Turner v. United States Department of Agriculture
Court of Appeals, Sixth Circuit
2007 WL 579535
February 15, 2007
Summary of Opinion
This is a case in which review of a decision of the Secretary of Agriculture is sought. Petitioners, Harmon, the owner of a Tennessee Walking horse known as The Ultra Doc, and Turner, its trainer entered the horse in a horse show. Following the required inspections the horse was ruled to be “sore.” Among other things the inaccuracies in the inspection forms were held to be of no consequence. The petition was denied.
Text of Opinion
Petitioners Susie Harmon and Mike Turner seek review of the decision of the Secretary of Agriculture pursuant to the Horse Protection Act ("HPA"), 15 U.S.C. § 1821, et seq., that they entered a Tennessee Walking Horse, "The Ultra Doc", at a horse show while the horse was "sore." The issues on appeal are (1) whether substantial evidence supports the finding of the Judicial Officer that The Ultra Doc was sore within the meaning of the HPA, and (2) whether petitioner Harmon "entered" The Ultra Doc into the show under 15 U.S.C. § 1824(2)(B). For the reasons that follow, the petition for review will be denied.
A. Statutory Framework
The HPA prohibits the "entering" of sore horses for, among other things, exhibition at horse shows. 15 U.S.C. § 1824(2). A "sore" horse is a horse on which chemicals or other implements have been used on its front feet to make the horse highly sensitive to pain. 15 U.S.C. § 1821(3). When a horse's front feet are deliberately made sore "the intense pain which the animal suffer[s] when placing his forefeet on the ground would cause him to lift them up quickly and thrust them forward, reproducing exactly" the distinctive high-stepping gait that spectators and show judges look for in a champion Tennessee Walking Horse. H.R.Rep. No. 91-1597, 91st Cong.2d Sess. 2 (1970), reprinted in 1970 U.S.C.C.A.N. 4870, 4871. "[A] horse shall be presumed to be a horse which is sore if it manifests abnormal sensitivity or inflammation in both of its forelimbs or both of its hindlimbs." 15 U.S.C. § 1825(d)(5). Before competing in a show, a horse is usually examined by Designated Qualified Persons (DQPs) and by two Veterinarian Medical Officers (VMOs) to determine whether the horse is "sore." DQPs are employed by the management of a horse show to inspect the horses for soreness and to prevent sore horses from competing. 15 U.S.C. § 1823(c). The DQPs work under the supervision of VMOs. 9 C.F.R. § § 11.7, 11.21.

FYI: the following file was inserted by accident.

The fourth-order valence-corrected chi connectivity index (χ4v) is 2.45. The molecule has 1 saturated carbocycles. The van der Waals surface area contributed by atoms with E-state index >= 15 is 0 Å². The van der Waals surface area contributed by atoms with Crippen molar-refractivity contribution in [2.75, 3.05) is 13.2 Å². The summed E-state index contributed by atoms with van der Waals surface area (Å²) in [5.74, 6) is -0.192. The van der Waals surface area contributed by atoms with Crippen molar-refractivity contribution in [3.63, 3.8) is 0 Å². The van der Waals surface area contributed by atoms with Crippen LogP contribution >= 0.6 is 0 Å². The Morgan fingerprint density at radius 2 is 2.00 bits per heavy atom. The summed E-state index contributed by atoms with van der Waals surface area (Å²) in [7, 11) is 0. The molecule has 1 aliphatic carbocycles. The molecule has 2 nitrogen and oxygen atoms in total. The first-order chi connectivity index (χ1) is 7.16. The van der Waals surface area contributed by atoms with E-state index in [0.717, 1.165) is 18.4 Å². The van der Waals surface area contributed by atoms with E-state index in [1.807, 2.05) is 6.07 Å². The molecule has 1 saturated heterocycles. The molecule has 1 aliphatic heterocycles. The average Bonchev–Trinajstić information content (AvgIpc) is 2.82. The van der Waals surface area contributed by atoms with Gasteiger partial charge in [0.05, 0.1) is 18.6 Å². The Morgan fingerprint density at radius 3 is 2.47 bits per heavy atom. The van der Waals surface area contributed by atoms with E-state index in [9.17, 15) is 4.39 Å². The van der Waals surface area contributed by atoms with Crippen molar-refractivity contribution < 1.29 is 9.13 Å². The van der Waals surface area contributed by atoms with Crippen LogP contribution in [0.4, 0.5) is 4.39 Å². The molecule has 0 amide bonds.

B. Factual Background & Procedural History
Petitioner Harmon was the owner of The Ultra Doc and petitioner Turner was his trainer. On May 26, 2000, Turner entered The Ultra Doc in the 30th Annual Spring Fun Show Preview (Fun Show Preview), in Shelbyville, Tennessee. Turner paid the entrance fee for The Ultra Doc. He stated that he had Harmon's permission to enter the horse and that he expected Harmon to reimburse him for the fee. Harmon stated that she planned to ride The Ultra Doc in the show.
Prior to the commencement of the show, The Ultra Doc underwent examination by a DQP and two VMOs. DQP Charles Thomas (DQP Thomas) performed a pre-show inspection of The Ultra Doc under the National Horse Show Commission (NHSC) guidelines, which utilizes a point system. DQP Thomas found that The Ultra Doc exhibited mild pain responses when palpated. In particular, DQP Thomas documented on a NHSC Examination Form that The Ultra Doc "[r]eacted left foot outside, right foot [i]nside/ left foot lighter than right foot." He also noted that The Ultra Doc was "tossing [his] head for balance" and "flexing [his] abdominal muscles [and][a]lso stepped forward when checking R[igh]t. Foot." Based on this evaluation DQP Thomas disqualified The Ultra Doc under the NHSC guidelines. However, the total points he assigned to The Ultra Doc did not rise to the level of an HPA violation. DQP Thomas documented his evaluation by completing a NHSC Examination Form, DQP Ticket, and by signing an affidavit.
Next, VMO John Guedron (VMO Guedron), and then VMO Clement Dussault (VMO Dussault), each examined The Ultra Doc separately. The two VMOs then discussed their findings and agreed that the Ultra Doc was "sore" under the HPA. VMO Guedron filled out a Summary of Alleged Violations Form ("Summary Form"), APHIS 7077. VMO Dussault signed the Summary Form to indicate that he agreed with its contents. The Summary Form includes a diagram of a horse's legs on which the VMO can mark where the subject horse is sore. On The Ultra Doc's Summary Form, VMO Guedron marked "X"s on the lateral side of the horse's lower left foot and on the medial side of the horse's right foot. He also explained that the " 'Xs' = Areas of consistent, repeatable pain responses." That night, VMO Dussault signed an affidavit relating to his evaluation, in which he concluded that in his "professional opinion this horse would feel pain while moving and this was caused by mechanical and/or chemical means."